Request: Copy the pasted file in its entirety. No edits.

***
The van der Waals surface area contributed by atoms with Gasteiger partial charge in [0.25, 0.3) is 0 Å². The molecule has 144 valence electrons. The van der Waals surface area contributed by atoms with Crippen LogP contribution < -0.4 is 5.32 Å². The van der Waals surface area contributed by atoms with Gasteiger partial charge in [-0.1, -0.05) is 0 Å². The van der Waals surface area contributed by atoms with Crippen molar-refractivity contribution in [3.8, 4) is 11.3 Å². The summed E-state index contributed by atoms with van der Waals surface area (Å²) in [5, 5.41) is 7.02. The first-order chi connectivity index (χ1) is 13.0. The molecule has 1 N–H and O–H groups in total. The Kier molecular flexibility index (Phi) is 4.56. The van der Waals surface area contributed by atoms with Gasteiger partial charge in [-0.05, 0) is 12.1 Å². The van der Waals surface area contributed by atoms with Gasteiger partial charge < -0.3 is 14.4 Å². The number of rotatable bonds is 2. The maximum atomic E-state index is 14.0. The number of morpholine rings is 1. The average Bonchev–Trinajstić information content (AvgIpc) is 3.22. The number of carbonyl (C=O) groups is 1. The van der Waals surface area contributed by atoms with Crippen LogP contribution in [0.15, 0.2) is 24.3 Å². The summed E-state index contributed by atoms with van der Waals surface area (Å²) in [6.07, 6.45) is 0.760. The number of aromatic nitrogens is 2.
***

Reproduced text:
The van der Waals surface area contributed by atoms with Gasteiger partial charge in [0.25, 0.3) is 0 Å². The molecule has 144 valence electrons. The van der Waals surface area contributed by atoms with Crippen LogP contribution < -0.4 is 5.32 Å². The van der Waals surface area contributed by atoms with Gasteiger partial charge in [-0.1, -0.05) is 0 Å². The van der Waals surface area contributed by atoms with Crippen molar-refractivity contribution in [3.8, 4) is 11.3 Å². The summed E-state index contributed by atoms with van der Waals surface area (Å²) in [5, 5.41) is 7.02. The first-order chi connectivity index (χ1) is 13.0. The molecule has 1 N–H and O–H groups in total. The Kier molecular flexibility index (Phi) is 4.56. The van der Waals surface area contributed by atoms with Gasteiger partial charge in [-0.05, 0) is 12.1 Å². The van der Waals surface area contributed by atoms with Gasteiger partial charge < -0.3 is 14.4 Å². The number of rotatable bonds is 2. The maximum atomic E-state index is 14.0. The number of morpholine rings is 1. The average Bonchev–Trinajstić information content (AvgIpc) is 3.22. The number of carbonyl (C=O) groups is 1. The van der Waals surface area contributed by atoms with Crippen LogP contribution in [0.15, 0.2) is 24.3 Å². The summed E-state index contributed by atoms with van der Waals surface area (Å²) in [6.07, 6.45) is 0.760. The number of aromatic nitrogens is 2.